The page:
What happens when a cat stops eating and drinking?
Cat Food and Hydration

How Long Can a Sick Cat Go Without Eating And Drinking?

Healthy cats can survive for 1 week (or more) without food and just 3 days without water consumption. However, a sick cat’s body is already weakened, so the adverse effects will be magnified further by starvation or dehydration.

Encourage food consumption and hydration if your cat doesn’t eat for 24 hours or doesn’t drink for 12 hours. A sick cat should never go without food for more than 48 hours or 24 hours without water.

Water helps the blood flow and ensures that internal organs work optimally. Starvation and dehydration will make existing health problems worse. Unless your cat gets fluids and nutrition, it will not be strong enough to recover.

How To Make a Sick Cat Eat and Drink

If unwell, you’ll need to take a hands-on approach to encourage eating and drinking. Do not simply lay down food and water and hope for the best. An unwell cat is unlikely to eat of its own accord. Inappetence is a generic symptom. Look out for these symptoms, which may shed more light on your cat’s health concerns:

Pawing at or swelling around the face:Dental pain
Sneezing and streaming eyes or nose:Respiratory tract infection
Chewing food then spitting it out:Sore throat
Hiding and reluctance to engage:Arthritis pain or stress
Rash and hives on the skin:Serious allergic reaction
Vomiting and swollen abdomen:Gastritis or intestinal blockage

This is not an exhaustive list of health concerns that cause cats to lose their appetite. However, these are the most common reasons that a cat will not eat or drink. These are further reasons why your cat has stopped eating.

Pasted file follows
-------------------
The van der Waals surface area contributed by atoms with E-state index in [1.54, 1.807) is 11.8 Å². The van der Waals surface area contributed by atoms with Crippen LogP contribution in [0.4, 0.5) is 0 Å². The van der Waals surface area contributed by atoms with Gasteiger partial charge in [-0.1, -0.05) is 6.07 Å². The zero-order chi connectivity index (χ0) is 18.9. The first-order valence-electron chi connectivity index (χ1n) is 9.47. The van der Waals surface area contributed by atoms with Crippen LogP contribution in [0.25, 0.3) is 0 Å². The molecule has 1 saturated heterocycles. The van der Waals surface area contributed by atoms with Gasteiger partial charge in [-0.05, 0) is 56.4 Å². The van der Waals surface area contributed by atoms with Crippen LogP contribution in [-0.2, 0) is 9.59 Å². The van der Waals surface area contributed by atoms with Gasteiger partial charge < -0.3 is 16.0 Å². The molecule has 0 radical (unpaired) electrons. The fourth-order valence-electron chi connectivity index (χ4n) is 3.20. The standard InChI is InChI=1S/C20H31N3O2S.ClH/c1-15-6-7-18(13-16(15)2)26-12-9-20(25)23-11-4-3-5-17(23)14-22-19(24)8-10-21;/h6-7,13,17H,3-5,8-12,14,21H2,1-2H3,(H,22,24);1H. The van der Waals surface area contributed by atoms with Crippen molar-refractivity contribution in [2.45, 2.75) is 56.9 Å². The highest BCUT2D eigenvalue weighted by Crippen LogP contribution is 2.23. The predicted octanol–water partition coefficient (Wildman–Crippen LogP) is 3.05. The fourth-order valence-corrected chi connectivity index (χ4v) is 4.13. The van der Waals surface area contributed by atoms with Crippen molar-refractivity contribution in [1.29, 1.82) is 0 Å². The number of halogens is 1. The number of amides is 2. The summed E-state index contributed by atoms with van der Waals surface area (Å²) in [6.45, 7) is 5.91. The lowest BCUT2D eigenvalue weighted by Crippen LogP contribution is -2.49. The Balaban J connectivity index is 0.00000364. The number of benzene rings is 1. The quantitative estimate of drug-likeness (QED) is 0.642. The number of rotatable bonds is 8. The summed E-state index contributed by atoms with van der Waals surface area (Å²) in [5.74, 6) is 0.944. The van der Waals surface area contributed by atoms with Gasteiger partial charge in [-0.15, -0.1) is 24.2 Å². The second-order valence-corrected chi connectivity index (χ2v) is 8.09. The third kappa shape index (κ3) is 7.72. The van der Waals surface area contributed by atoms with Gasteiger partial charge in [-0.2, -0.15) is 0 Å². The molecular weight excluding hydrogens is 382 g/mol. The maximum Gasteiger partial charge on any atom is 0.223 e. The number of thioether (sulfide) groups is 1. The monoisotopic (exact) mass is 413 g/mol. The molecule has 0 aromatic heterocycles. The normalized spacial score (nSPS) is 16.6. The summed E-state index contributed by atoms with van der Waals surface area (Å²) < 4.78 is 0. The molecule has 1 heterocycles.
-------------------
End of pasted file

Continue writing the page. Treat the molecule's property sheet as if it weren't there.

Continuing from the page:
How To Encourage Cats To Eat

Attempt to hand-feed your cat its usual meal. Cats enjoy the one-on-one attention that comes from hand-feeding. Avoid making a habit of this because some cats will expect this level of service every time.

Stimulate your cat’s sense of smell. While humans decide if food is appealing by sight, cats do so by scent. Even a sick cat will struggle to resist a strong-smelling meal that appeals to its senses.

Offer your cat fish that has a strong scent, such as sardines or tuna fish. Alternatively, drizzle tuna juice over your cat’s regular food. If your cat prefers meat, use a feline-friendly gravy.

Consider heating the food as this will release the scent and taste more appealing. Warm the food to a cat’s body temperature of around 100 degrees Fahrenheit.

dangers of cat not eating

How To Get Cats To Drink Water

Convincing a cat to drink can be more challenging as most cats teeter on the brink of dehydration when healthy. Cats are also fussy about drinking water. As hydration is so important to sick cats, you must persevere. Tips to encourage the drinking of water include:

  • Leave water bowls throughout the house.
  • Half-fill the bowls.
  • Use a water purifier or mineral water.
  • Add flavor to the water by adding tuna juice.

A running water source may also tempt your cat into drinking. A water fountain is ideal. If you do not have one, leave a kitchen tap running. If your cat feels up to it, it will drink straight from this source. Even sick cats struggle to resist a running water source.

Cats can be offered water through a syringe or be given intravenous fluids, if necessary. This may be essential to your cat’s recovery.

What Happens When a Cat Does Not Eat?

A cat’s small body will not retain nutrients for long. If a cat is not eating, it is not getting protein. The amino acids in protein are the building blocks to countless essential functions and reactions in the feline body.

A cat with diarrhea is most at risk as they shed taurine through their waste. Taurine is not created organically in the feline body, so it must be derived from food. If a cat is not eating, it will experience a taurine deficiency.